How to go global as a luxury brand
Updated: Jun 14, 2019
It is no longer a secret that consumers use brands to define their identities as well as to signal power and achievement. It is also known that luxury brands serve that purpose because they offer psychological gains to consumers. Luxury is not, however, a very easy concept to define. It usually depends on personal and cultural interpretations. Generally speaking, luxury brands "entail the highest level of quality and are thus premium priced" (Fuchs and colleagues, 2013). More than that, luxury brands are characterized by having a magic aura, they express exclusivity, sophistication and high social status.
Luxury brands are also global. They serve a niche market, but they have a worldwide presence. That said, should luxury brands have standardized brand strategies or should it be adapted to different cultures? In theory, luxury brands must entail rarity as a prime characteristic. Such rarity concept dates from a time when quality resources and specialized workmanship were rare assets. Thus, the “old-school" luxury was indeed a crafted (handmade) rare piece. “Old-school” because luxury has passed through some transformations over the ages. Do not get me wrong here, luxury pieces are still very unique and made out of the highest quality materials, however, it is becoming increasingly more available. That means that the technological environment has enabled luxury items to have a worldwide presence through communication and distribution channels.
The large availability is one of the biggest challenges that luxury brand managers could face. On one hand, luxury brands (as any other brand) will only increase loyalty and relationship with consumers if they have high awareness and recognition. On the other hand, higher availability could hurt their exclusivity image. Consequently, that could lead to a decrease in perceived value, a decrease in sales and bad evaluations.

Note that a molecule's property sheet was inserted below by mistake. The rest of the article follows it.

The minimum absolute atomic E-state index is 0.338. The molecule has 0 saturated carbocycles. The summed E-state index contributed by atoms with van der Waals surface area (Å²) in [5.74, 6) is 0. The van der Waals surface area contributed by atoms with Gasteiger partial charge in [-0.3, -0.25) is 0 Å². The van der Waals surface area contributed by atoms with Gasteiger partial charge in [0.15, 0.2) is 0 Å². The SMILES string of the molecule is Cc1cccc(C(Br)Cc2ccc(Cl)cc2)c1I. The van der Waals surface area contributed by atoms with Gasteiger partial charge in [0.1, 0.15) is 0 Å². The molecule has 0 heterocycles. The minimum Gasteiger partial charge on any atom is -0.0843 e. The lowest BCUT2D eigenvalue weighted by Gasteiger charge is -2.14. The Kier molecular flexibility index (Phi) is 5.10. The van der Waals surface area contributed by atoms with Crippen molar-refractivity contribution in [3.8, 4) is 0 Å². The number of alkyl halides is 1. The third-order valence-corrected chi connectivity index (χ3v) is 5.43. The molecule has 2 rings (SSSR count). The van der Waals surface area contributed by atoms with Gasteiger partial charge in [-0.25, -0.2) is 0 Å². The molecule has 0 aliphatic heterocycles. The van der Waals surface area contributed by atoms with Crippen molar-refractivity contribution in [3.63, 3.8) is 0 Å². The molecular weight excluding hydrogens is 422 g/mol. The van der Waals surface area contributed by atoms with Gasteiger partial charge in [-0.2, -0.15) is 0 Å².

Fitting this problem to an example, one could observe strategies used by luxury brands entering the Chinese market. According to a group of researchers, China is an emerging luxury market that has the potential to be explored. Yet, there are cultural characteristics that could represent entry barriers to luxury brands. For instance, according to the research, there is a psychological distance between Chinese consumers and the luxury brand’s country of origin.
As a way to solve this issue, researchers suggest that luxury brands should mix standardization and localization elements when entering the Chinese market. They suggest strategies such as:
(i) Hong Kong as a starting point: They argue that Hong Kong is the bridge between China and the ocident.
(ii) Physical locations (experiential activities): According to their research, an effective manner to create brand awareness is through in-store PR experiential activities. They argue that personal contact increases awareness while “educating” the new consumers. This personalized customer services should increase brand loyalty.
(iii) Mixing localization and standardization: Over-localization can lead to a decrease in perceived value. Besides, it can cause confusion between the brand country of origin and the proposed communication in China. To solve that, a luxury brand manager should mix localization and standardization strategies so that key brand elements are maintained worldwide.
Fuchs, C., Prandelli, E., Schreier, M., & Dahl, D. W. (2013). All that is users might not be gold: How labeling products as user designed backfires in the context of luxury fashion brands. Journal of Marketing, 77(5), 75-91.
Liu, S., Perry, P., Moore, C., & Warnaby, G. (2016). The standardization-localization dilemma of brand communications for luxury fashion retailers' internationalization into China. Journal of Business Research, 69(1), 357-364.
This article was written and translated in partnership with Ponte do Marketing, a project developed by Brazilian researchers aiming to transform relevant and current academic marketing research into accessible and useful content.